When the winter blues get you down and you start feeling trapped inside, heading to a sunnier climate can do wonders to your mood. How about a visit to one of the fastest-growing cities of the Gulf region, the remarkable, cultured, and vibrant Doha? Easily reachable by Qatar Airways, there’s much more to this Middle Eastern jewel than its gleaming skyscrapers would have you believe. To increase your wanderlust, we’ve collected four of Doha’s most fascinating buildings for you.
National Museum of Qatar
Designed by the French architect Jean Nouvel, and inspired by the shape of desert rose crystals, the National Museum of Qatar was opened in March 2019, and it instantly became an international hit. Incorporating at its center the restored palace of Sheikh Abdullah bin Jassim Al Thani (the father of modern Qatar), the brand new museum complex is a celebration of Qatari identity, displaying a collection of 8,000 objects, including archaeological artefacts, heritage household and travelling objects, textiles and costumes, jewellery, decorative arts, books, and historical documents. Composed of interlocking discs that create cavities to protect visitors from the desert heat, the National Museum is a true work of art in itself.
Museum of Islamic Art
Designed by the late Chinese-American architect I.M. Pei, who prepared for the project by spending six months surveying mosques in Spain, Syria, Egypt and Tunisia, the Museum of Islamic Art combines new design elements with the essence of Islamic architecture, creating a spectacular postmodern centerpiece of Qatar’s cultural offering. Occupying its own artificial island on the Doha Corniche, the limestone exterior of the building hides a number of galleries arranged around a massive atrium, lit from above, resulting in a truly amazing interplay of sunlight, colours, and shadows. The museum’s collection showcases the Islamic art of two millennia through pieces from Spain to Central Asia, including textiles, pottery, glassworks, and rare manuscripts.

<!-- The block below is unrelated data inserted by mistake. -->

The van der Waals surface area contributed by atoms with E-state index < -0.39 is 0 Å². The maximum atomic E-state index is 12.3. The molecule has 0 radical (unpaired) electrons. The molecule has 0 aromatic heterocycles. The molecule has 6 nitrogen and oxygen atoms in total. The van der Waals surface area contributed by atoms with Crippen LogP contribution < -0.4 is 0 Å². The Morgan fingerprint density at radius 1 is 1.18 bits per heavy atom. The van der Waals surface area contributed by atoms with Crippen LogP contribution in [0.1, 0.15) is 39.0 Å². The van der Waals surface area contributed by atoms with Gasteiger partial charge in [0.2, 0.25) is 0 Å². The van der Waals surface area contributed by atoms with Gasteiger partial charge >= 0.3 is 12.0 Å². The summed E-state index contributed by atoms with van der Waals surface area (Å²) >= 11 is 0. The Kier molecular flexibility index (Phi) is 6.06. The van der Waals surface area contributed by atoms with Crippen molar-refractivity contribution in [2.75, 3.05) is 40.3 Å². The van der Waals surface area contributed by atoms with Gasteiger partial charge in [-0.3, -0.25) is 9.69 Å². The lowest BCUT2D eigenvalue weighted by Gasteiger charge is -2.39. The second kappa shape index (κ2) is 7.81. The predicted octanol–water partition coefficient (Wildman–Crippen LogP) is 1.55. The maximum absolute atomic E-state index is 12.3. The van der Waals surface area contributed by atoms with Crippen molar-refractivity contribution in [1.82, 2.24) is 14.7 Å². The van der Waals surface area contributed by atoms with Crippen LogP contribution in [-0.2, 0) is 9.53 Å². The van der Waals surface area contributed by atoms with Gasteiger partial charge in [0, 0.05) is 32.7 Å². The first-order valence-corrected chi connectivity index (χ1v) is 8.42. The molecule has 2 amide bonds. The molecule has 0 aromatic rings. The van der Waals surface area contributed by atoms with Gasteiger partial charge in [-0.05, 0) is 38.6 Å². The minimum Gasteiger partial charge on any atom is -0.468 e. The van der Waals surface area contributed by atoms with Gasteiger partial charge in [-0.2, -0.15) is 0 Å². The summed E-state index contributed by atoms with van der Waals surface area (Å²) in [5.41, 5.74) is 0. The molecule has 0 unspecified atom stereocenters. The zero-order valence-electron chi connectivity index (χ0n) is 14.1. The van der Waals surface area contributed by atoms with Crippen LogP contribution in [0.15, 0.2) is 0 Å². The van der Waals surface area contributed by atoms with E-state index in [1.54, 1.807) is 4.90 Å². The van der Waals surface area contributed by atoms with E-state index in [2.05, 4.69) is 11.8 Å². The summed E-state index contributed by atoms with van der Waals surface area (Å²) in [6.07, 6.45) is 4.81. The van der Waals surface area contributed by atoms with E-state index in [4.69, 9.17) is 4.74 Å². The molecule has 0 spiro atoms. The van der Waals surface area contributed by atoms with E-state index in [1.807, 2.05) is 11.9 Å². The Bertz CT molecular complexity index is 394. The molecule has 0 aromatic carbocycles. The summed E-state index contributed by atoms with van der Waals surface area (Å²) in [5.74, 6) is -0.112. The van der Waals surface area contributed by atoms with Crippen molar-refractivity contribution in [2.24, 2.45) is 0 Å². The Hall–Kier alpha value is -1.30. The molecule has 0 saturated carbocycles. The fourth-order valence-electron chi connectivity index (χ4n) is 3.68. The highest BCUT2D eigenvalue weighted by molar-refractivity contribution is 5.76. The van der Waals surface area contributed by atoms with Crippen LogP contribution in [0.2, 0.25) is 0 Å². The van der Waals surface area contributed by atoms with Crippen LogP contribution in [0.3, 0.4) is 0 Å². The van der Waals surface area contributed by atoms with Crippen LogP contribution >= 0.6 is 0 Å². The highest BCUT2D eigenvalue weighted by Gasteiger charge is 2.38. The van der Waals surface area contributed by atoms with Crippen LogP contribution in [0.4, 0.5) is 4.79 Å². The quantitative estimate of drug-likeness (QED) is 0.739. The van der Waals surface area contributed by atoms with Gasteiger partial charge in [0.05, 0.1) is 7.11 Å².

Offering a beautiful view to the radiant blue sea and the artificial islands of The Pearl-Qatar, Doha’s Katara Amphitheater (located in the city’s extensive cultural village) smoothly mixes classic Greek architecture with traditional Islamic features. Opened in 2011, the grand outdoor theatre seats 5,000 people arranged in thirty rows surrounding a circular stage with a magical sea-view backdrop. Besides the amphitheatre, the Katara cultural village is also a home to a number of restaurants and shops, an art center, several smaller exhibition spaces, a multi-purpose cinema, an opera house, and a gorgeous mosque, garnished with turquoise and purple mosaics.
Built on Doha’s ancient market square, the thriving Souq Waqif is the social heart of the Qatar capital. Founded about a century ago and destroyed by fire in 2003, the Souq underwent a major rehabilitation program which still continues to this day, as a result of which a number of new squares, underground parking lots, and water features were added. Its labyrinthine passageways offer a range of dining options, as well as countless small shops selling spices, perfumeries, clothing, and seasonal delicacies, located in low-rise buildings typical of traditional Qatari architecture. In addition, the Souq regularly hosts events and live music performances which – coupled with the historic ambience – make it one of the most popular tourist attractions in Doha.